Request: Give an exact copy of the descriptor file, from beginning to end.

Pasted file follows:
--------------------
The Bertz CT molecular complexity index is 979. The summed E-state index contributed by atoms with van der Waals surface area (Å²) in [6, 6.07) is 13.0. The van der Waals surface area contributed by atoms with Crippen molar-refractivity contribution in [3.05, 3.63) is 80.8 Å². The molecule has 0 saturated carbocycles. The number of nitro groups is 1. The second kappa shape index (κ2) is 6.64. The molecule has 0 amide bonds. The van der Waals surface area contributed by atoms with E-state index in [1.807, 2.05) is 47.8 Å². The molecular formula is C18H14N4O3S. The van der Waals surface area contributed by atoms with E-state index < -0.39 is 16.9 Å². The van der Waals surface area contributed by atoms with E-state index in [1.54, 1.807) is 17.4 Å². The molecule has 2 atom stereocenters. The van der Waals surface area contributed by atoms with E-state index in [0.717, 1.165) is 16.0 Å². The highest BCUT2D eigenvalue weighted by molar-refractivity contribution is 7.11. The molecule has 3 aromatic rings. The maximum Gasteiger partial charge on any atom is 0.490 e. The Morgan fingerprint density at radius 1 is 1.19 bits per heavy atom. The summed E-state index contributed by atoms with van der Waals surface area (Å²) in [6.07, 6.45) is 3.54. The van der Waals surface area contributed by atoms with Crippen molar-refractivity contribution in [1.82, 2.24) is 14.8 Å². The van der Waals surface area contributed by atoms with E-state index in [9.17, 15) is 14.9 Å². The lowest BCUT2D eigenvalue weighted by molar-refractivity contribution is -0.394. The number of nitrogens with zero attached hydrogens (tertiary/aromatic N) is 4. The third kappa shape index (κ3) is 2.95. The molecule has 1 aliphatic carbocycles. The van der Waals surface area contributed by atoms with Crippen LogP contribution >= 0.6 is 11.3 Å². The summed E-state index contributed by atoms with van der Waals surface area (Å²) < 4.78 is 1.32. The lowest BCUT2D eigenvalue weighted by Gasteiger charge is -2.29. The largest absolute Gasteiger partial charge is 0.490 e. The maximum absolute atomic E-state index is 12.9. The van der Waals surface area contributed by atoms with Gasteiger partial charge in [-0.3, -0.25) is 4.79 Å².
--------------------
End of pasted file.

The Bertz CT molecular complexity index is 979. The summed E-state index contributed by atoms with van der Waals surface area (Å²) in [6, 6.07) is 13.0. The van der Waals surface area contributed by atoms with Crippen molar-refractivity contribution in [3.05, 3.63) is 80.8 Å². The molecule has 0 saturated carbocycles. The number of nitro groups is 1. The second kappa shape index (κ2) is 6.64. The molecule has 0 amide bonds. The van der Waals surface area contributed by atoms with E-state index in [1.807, 2.05) is 47.8 Å². The molecular formula is C18H14N4O3S. The van der Waals surface area contributed by atoms with E-state index < -0.39 is 16.9 Å². The van der Waals surface area contributed by atoms with E-state index in [1.54, 1.807) is 17.4 Å². The molecule has 2 atom stereocenters. The van der Waals surface area contributed by atoms with E-state index in [0.717, 1.165) is 16.0 Å². The highest BCUT2D eigenvalue weighted by molar-refractivity contribution is 7.11. The molecule has 3 aromatic rings. The maximum Gasteiger partial charge on any atom is 0.490 e. The Morgan fingerprint density at radius 1 is 1.19 bits per heavy atom. The summed E-state index contributed by atoms with van der Waals surface area (Å²) in [6.07, 6.45) is 3.54. The van der Waals surface area contributed by atoms with Crippen molar-refractivity contribution in [1.82, 2.24) is 14.8 Å². The van der Waals surface area contributed by atoms with E-state index in [9.17, 15) is 14.9 Å². The lowest BCUT2D eigenvalue weighted by molar-refractivity contribution is -0.394. The number of nitrogens with zero attached hydrogens (tertiary/aromatic N) is 4. The third kappa shape index (κ3) is 2.95. The molecule has 1 aliphatic carbocycles. The van der Waals surface area contributed by atoms with Crippen LogP contribution >= 0.6 is 11.3 Å². The summed E-state index contributed by atoms with van der Waals surface area (Å²) < 4.78 is 1.32. The lowest BCUT2D eigenvalue weighted by Gasteiger charge is -2.29. The largest absolute Gasteiger partial charge is 0.490 e. The maximum absolute atomic E-state index is 12.9. The van der Waals surface area contributed by atoms with Gasteiger partial charge in [-0.3, -0.25) is 4.79 Å².